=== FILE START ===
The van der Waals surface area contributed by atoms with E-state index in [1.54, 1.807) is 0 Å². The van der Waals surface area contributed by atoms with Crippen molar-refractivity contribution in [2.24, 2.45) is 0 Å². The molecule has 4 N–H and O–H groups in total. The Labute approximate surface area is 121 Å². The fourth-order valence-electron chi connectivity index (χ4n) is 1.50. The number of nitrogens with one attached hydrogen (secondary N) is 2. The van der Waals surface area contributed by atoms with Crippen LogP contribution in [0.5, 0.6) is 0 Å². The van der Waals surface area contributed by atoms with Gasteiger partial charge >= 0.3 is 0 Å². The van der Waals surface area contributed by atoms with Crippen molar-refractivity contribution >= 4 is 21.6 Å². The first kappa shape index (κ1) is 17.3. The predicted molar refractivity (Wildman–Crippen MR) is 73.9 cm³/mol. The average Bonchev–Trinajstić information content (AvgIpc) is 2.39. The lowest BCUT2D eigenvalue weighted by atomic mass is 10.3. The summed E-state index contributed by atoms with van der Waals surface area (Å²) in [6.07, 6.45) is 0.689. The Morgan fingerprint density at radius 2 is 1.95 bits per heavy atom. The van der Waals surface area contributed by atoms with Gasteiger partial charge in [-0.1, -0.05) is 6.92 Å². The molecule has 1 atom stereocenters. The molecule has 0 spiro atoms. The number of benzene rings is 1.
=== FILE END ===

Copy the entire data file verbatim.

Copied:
The van der Waals surface area contributed by atoms with E-state index in [1.54, 1.807) is 0 Å². The van der Waals surface area contributed by atoms with Crippen molar-refractivity contribution in [2.24, 2.45) is 0 Å². The molecule has 4 N–H and O–H groups in total. The Labute approximate surface area is 121 Å². The fourth-order valence-electron chi connectivity index (χ4n) is 1.50. The number of nitrogens with one attached hydrogen (secondary N) is 2. The van der Waals surface area contributed by atoms with Crippen LogP contribution in [0.5, 0.6) is 0 Å². The van der Waals surface area contributed by atoms with Gasteiger partial charge >= 0.3 is 0 Å². The van der Waals surface area contributed by atoms with Crippen molar-refractivity contribution >= 4 is 21.6 Å². The first kappa shape index (κ1) is 17.3. The predicted molar refractivity (Wildman–Crippen MR) is 73.9 cm³/mol. The average Bonchev–Trinajstić information content (AvgIpc) is 2.39. The lowest BCUT2D eigenvalue weighted by atomic mass is 10.3. The summed E-state index contributed by atoms with van der Waals surface area (Å²) in [6.07, 6.45) is 0.689. The Morgan fingerprint density at radius 2 is 1.95 bits per heavy atom. The van der Waals surface area contributed by atoms with Gasteiger partial charge in [-0.1, -0.05) is 6.92 Å². The molecule has 1 atom stereocenters. The molecule has 0 spiro atoms. The number of benzene rings is 1.